| Building Dreams |

Building Dreams: Chapter 13

“There’s nothing more we can do for him,” Mama whispered through her pain



It was only later, hours later, as we sat trying to choke down the cholent someone had decided to bring from the baker’s oven, that I could think about what had happened.

We were in the British police station. All of us. Every Jew who had survived. And someone had brought out the pots of cholent that were left to keep warm in the baker’s oven over Shabbos. Not that we could think about cholent. No. The sounds and images of the past few hours reverberated in our ears, and though we all ate, I don’t think anyone was thinking about the food.

I held Yisroel close, and tried to feed Leiba with my other hand.

“Here, Leiba,” I coaxed, trying to get her to open her mouth. She hadn’t eaten anything all day. “Open your mouth. It’s yummy and hot.”

“Mama,” she whined, pushing away the spoon. But she couldn’t have Mama right now. And what could I tell her? That Mama was lying in the next room, Dovid beside her, the two of them waiting for someone to come and finally take them to the hospital? That Mama, with her bleeding hands, couldn’t come to feed her?

I swallowed, hard. “Mama can’t come right now,” I said in what I hoped was a calm and reassuring voice, “Please eat. Cholent — you love cholent.” I tried to bring the spoon to her lips again, but she just pushed it away once more. “Miriam?” I looked over at my younger sister pleadingly.

Miriam had been in shock this whole time, staring into space and leaving me to take care of Leiba and Yisroel by myself. Ever since she had left the back room where we had been hiding and seen what had happened, she hadn’t said a word. When Mr. and Mrs. Haajib walked through the door, after we had thought it was all over, I had seen her body tremble. But still she did not make a sound. It turned out that they wanted to help us. It was they who got us here, to the British police station. Some bochurim from the yeshivah helped us get Mama and Dovid here, as well. And even Papa… no I would not think about that. I couldn’t think about that. Instead, I turned back to Leiba and tried to get her to eat some food.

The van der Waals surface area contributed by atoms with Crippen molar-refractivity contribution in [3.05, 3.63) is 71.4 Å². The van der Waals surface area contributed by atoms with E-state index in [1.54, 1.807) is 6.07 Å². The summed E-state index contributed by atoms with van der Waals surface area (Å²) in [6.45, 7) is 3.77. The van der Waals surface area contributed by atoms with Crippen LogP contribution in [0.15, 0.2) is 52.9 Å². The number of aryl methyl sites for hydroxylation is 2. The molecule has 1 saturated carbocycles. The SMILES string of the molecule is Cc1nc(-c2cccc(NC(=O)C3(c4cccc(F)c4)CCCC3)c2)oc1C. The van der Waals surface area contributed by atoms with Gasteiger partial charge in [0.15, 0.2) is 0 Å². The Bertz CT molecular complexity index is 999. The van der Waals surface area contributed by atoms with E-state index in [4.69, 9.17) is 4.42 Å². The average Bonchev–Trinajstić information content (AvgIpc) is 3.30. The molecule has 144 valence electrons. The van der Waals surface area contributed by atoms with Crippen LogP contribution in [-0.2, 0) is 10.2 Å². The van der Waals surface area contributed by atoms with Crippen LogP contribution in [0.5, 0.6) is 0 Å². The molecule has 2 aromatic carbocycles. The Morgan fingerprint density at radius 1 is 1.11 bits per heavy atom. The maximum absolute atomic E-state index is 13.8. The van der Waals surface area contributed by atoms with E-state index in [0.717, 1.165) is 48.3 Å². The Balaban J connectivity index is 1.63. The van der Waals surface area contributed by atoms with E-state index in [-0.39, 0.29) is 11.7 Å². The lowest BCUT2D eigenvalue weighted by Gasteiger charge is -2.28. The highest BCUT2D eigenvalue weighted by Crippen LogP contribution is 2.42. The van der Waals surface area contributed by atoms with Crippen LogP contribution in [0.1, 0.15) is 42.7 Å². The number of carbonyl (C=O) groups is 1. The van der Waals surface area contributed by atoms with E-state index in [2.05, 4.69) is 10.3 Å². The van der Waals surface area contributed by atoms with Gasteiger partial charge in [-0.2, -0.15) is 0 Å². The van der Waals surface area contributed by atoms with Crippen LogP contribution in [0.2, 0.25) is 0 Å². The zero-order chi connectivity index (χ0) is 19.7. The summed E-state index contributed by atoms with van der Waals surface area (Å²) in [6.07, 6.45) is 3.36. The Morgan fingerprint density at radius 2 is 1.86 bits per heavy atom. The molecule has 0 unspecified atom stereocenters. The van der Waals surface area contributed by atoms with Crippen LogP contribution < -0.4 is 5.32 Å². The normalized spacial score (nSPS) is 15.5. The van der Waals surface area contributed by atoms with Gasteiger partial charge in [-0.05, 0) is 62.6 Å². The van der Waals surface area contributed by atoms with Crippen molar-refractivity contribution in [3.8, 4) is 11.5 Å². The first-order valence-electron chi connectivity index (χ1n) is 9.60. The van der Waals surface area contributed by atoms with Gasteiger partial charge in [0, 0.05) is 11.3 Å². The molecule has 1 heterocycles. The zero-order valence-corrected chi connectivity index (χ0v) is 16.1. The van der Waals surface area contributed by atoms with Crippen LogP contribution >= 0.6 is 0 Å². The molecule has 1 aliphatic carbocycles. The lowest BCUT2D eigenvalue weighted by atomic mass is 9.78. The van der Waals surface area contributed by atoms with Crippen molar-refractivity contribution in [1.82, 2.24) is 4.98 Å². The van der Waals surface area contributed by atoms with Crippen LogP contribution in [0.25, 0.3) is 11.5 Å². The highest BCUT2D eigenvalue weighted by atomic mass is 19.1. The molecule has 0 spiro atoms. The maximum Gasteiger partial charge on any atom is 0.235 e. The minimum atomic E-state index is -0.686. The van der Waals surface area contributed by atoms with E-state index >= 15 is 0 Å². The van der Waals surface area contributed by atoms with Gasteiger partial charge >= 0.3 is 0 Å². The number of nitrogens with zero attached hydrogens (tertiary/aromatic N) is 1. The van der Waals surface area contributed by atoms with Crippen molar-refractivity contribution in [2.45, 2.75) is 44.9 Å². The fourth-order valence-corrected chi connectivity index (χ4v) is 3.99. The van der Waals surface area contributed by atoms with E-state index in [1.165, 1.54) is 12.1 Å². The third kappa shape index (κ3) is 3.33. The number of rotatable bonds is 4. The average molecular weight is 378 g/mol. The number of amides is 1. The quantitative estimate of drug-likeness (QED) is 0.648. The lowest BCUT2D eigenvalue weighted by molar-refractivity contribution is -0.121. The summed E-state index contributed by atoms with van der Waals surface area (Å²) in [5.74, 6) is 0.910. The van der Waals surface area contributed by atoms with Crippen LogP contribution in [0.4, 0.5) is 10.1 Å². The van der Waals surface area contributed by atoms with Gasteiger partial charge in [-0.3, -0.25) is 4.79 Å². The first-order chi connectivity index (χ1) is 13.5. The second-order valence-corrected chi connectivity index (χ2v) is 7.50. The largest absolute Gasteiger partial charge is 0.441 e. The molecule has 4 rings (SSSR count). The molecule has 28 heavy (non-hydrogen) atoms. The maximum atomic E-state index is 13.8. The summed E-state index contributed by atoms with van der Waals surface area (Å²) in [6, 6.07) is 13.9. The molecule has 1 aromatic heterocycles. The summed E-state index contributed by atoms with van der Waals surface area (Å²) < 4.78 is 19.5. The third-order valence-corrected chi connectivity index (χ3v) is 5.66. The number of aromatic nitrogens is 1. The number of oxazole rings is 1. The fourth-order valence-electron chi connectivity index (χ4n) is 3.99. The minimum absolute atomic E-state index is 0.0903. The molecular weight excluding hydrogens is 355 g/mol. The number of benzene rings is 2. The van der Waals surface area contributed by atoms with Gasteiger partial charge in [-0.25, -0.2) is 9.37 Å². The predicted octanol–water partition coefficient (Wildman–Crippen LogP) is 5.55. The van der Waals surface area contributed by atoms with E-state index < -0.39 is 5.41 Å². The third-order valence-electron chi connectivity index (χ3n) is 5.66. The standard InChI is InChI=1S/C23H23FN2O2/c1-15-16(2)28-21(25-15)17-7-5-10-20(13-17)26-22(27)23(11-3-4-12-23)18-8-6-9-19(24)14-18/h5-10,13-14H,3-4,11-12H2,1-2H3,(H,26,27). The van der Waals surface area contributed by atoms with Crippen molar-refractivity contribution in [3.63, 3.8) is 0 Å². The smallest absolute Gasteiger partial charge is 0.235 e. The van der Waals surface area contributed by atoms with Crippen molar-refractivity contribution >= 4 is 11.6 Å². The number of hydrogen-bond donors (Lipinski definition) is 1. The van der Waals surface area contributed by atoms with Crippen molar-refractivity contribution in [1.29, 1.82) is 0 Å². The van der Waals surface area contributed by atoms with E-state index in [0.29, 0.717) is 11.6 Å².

“Leiba, come,” I cajoled, once again bringing the spoon to her lips.

And then, suddenly, Miriam was there. She took the bowl and spoon from my hands and pulled Leiba onto her lap. “Here, Leiba,” she whispered. The first words she had uttered in hours. And then, miraculously it seemed to me, Leiba opened her mouth and ate.

I looked at them, a feeling of relief flooding my body. If Miriam and Leiba were okay, I could manage. I turned to feed Yisroel some food. He needed to eat too, after all.

I looked around the large room we were sitting in. All of us, the neighbors and friends and people we just knew from living in a small community, we were all here. It was almost like a jail. Us, locked inside; the Arabs outside. Like a jail — only backward. Because we were locked inside to protect us from the crazy people beyond those doors who wanted to kill us. And the British police? Well, just like they had done nothing to stop those bloodthirsty Arabs from harming us, they were now holding us hostage instead of rounding up the criminals.